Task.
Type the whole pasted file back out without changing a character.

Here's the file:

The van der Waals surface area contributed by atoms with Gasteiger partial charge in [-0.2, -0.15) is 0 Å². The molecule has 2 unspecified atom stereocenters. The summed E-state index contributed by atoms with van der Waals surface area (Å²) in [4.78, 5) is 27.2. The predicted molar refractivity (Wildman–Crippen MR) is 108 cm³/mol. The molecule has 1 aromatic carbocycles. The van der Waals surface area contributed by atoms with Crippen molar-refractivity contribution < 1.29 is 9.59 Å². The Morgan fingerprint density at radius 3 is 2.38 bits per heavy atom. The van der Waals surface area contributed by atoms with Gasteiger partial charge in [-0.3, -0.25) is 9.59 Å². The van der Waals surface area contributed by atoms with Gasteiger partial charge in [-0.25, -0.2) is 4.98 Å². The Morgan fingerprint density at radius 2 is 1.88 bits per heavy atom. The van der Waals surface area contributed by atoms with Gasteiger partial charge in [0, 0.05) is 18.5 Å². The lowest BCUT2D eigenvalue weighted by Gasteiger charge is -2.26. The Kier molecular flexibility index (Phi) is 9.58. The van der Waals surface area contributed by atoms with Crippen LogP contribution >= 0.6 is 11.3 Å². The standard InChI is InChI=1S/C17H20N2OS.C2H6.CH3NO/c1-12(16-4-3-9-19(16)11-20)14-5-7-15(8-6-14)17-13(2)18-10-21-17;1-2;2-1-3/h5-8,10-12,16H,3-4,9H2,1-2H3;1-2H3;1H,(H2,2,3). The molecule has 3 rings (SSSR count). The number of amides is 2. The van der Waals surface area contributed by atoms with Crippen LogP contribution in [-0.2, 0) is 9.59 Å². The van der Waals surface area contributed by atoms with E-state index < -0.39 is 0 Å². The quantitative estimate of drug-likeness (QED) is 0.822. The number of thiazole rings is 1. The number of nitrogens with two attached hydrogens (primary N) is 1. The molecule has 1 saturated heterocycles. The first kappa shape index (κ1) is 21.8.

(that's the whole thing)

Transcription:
The van der Waals surface area contributed by atoms with Gasteiger partial charge in [-0.2, -0.15) is 0 Å². The molecule has 2 unspecified atom stereocenters. The summed E-state index contributed by atoms with van der Waals surface area (Å²) in [4.78, 5) is 27.2. The predicted molar refractivity (Wildman–Crippen MR) is 108 cm³/mol. The molecule has 1 aromatic carbocycles. The van der Waals surface area contributed by atoms with Crippen molar-refractivity contribution < 1.29 is 9.59 Å². The Morgan fingerprint density at radius 3 is 2.38 bits per heavy atom. The van der Waals surface area contributed by atoms with Gasteiger partial charge in [-0.3, -0.25) is 9.59 Å². The van der Waals surface area contributed by atoms with Gasteiger partial charge in [-0.25, -0.2) is 4.98 Å². The Morgan fingerprint density at radius 2 is 1.88 bits per heavy atom. The van der Waals surface area contributed by atoms with Gasteiger partial charge in [0, 0.05) is 18.5 Å². The lowest BCUT2D eigenvalue weighted by Gasteiger charge is -2.26. The Kier molecular flexibility index (Phi) is 9.58. The van der Waals surface area contributed by atoms with Crippen LogP contribution >= 0.6 is 11.3 Å². The standard InChI is InChI=1S/C17H20N2OS.C2H6.CH3NO/c1-12(16-4-3-9-19(16)11-20)14-5-7-15(8-6-14)17-13(2)18-10-21-17;1-2;2-1-3/h5-8,10-12,16H,3-4,9H2,1-2H3;1-2H3;1H,(H2,2,3). The molecule has 3 rings (SSSR count). The number of amides is 2. The van der Waals surface area contributed by atoms with Crippen LogP contribution in [-0.2, 0) is 9.59 Å². The van der Waals surface area contributed by atoms with E-state index < -0.39 is 0 Å². The quantitative estimate of drug-likeness (QED) is 0.822. The number of thiazole rings is 1. The number of nitrogens with two attached hydrogens (primary N) is 1. The molecule has 1 saturated heterocycles. The first kappa shape index (κ1) is 21.8.